Donald Trump's Pick to Lead Immigration Agency 'Like Putting Putin In Charge of Election Security,' Presidential Hopeful Steve Bullock Says

2020 Democratic presidential hopeful, Governor Steve Bullock of Montana, slammed President Donald Trump's nominee to lead the U.S. Citizenship and Immigration Services (USCIS) agency, comparing Ken Cuccinelli's selection to having Russia's president oversee America's election security.

Pointing out that he and Cuccinelli, a Virginia Republican, had both served as attorneys general of their respective states at the same time, Bullock harshly criticized Trump's pick during an interview with Fox News Sunday. "Putting him in charge of immigration would be like putting [Russian President Vladimir] Putin in charge of election security," Bullock said.

Multiple U.S. intelligence agencies and special counsel Robert Mueller all concluded that the Russian government engaged in a campaign to influence and manipulate the 2016 presidential election. The primary goal of the operation was to favor Trump and disparage his Democratic opponent, former Secretary of State Hillary Clinton. Lawmakers and intelligence agencies have warned that Russian efforts to spread disinformation and influence U.S. elections are ongoing.

Gov Steve Bullock (D-MT) @GovernorBullock talks to Dana about immigration "I served with Ken Cuccinelli when he was Attorney General, Putting him in charge of immigration would be like putting Putin in charge of election security"

— FoxNewsSunday (@FoxNewsSunday) August 18, 2019

The Montana governor then criticized the Trump administration's highly controversial immigration policy.

"What I disagree with is, we're using immigration to essentially divide this country," he said. Bullock said Trump has been using his hard-line policies to "not only rip families apart, but this country apart."

Trump appointed Cuccinelli to be the acting director of the USCIS's back in June, but he has not been confirmed by the Senate. It's unclear if the controversial conservative would be able to win the support of GOP senators for his nomination to clear the legislative body. The immigration chief has previously attacked Senate Majority Leader Mitch McConnell, a Kentucky Republican, and other Republicans, promoting even more conservative positions.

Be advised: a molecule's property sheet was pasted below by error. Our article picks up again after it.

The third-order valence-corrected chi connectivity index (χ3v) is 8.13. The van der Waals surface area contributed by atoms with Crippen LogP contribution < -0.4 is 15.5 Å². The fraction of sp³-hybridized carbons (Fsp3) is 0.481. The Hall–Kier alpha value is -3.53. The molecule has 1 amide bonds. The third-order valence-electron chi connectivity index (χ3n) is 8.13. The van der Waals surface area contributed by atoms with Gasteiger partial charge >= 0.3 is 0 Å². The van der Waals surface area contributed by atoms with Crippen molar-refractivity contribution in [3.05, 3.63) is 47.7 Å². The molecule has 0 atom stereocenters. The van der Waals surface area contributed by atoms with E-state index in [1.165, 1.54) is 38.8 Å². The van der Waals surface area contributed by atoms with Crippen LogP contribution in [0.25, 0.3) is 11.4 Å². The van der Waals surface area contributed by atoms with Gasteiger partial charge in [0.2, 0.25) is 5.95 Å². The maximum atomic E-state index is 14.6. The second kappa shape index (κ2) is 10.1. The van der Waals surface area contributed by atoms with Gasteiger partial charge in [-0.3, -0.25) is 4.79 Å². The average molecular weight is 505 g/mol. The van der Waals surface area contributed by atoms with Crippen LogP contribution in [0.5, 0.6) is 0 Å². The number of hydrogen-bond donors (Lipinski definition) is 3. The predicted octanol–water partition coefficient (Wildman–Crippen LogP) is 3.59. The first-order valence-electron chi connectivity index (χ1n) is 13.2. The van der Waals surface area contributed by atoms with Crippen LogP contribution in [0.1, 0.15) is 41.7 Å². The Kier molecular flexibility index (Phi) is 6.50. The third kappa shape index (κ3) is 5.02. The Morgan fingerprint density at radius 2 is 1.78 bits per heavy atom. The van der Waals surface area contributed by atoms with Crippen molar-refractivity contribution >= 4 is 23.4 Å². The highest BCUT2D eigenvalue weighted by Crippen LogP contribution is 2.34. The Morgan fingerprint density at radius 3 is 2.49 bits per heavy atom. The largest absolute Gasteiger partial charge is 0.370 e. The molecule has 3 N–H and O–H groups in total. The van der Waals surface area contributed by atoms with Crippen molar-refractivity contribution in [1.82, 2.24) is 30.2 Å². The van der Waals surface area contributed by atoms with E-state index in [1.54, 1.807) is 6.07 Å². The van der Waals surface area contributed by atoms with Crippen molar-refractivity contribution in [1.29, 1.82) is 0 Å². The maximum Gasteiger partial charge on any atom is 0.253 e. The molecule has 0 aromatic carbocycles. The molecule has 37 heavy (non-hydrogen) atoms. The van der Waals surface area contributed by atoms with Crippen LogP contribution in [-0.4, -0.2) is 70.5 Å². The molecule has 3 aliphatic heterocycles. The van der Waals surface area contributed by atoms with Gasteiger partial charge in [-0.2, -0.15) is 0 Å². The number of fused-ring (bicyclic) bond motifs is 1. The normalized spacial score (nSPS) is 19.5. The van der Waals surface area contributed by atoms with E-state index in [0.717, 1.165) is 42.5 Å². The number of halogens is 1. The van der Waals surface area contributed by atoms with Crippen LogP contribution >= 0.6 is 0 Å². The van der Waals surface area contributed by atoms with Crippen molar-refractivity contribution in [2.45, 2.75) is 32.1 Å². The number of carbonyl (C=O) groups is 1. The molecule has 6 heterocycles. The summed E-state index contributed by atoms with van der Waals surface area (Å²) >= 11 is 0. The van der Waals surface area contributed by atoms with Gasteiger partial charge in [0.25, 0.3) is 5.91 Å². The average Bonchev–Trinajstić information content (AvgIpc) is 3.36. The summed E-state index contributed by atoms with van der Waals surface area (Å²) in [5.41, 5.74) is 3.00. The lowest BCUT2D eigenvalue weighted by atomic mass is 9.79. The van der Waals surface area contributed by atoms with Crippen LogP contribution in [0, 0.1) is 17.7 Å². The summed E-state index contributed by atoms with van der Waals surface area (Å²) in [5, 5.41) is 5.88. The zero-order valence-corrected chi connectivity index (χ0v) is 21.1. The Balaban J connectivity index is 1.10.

"He's spent a fair amount of his career attacking Republicans in the Senate, so it strikes me as an odd position for him to put himself in to seek Senate confirmation," Republican Senator John Cornyn of Texas, who led his party's campaign arm for two election cycles, told Politico in early June, before Trump formally tapped Cuccinelli for the role ."It's unlikely he's going to be confirmed if he is nominated," Cornyn said.

Last week, Cucinnelli introduced the Trump administration's new rule that would strongly favor wealthier immigrants aiming to secure green cards and visas to the U.S. The policy would scrutinize applicants' finances and disqualify individuals the USCIS deem would potentially use social security services that are currently legally available to immigrants, such as food stamps, healthcare and housing subsidies.

Ken Cuccinelli
Acting director of the U.S. Citizenship and Immigration Services (USCIS) Ken Cuccinelli pauses while speaking during a naturalization ceremony inside the National September 11 Memorial Museum on July 2 in New York City Drew Angerer/Getty

As many critics pointed out that the new hard-line immigration policy went counter to the iconic sonnet embossed below the Statue of Liberty in New York Harbor, Cucinnelli argued that the poem was only intended to welcome European immigrants to the U.S.

"Give me your tired, your poor, your huddled masses yearning to breathe free, the wretched refuse of your teeming shore. Send these, the homeless, tempest-tost to me," the poem, penned by Emma Lazarus in 1883, says. It was first placed on a plaque below the iconic New York statue, which has long been associated with welcoming immigrants to the country, back in 1903.

"Give me your tired and your poor who can stand on their own two feet, and who will not become a public charge," Cucinnelli revised the poem's words in an interview with CNN on Tuesday.

"Of course that poem was referring back to people coming from Europe where they had class-based societies," he said later in the segment.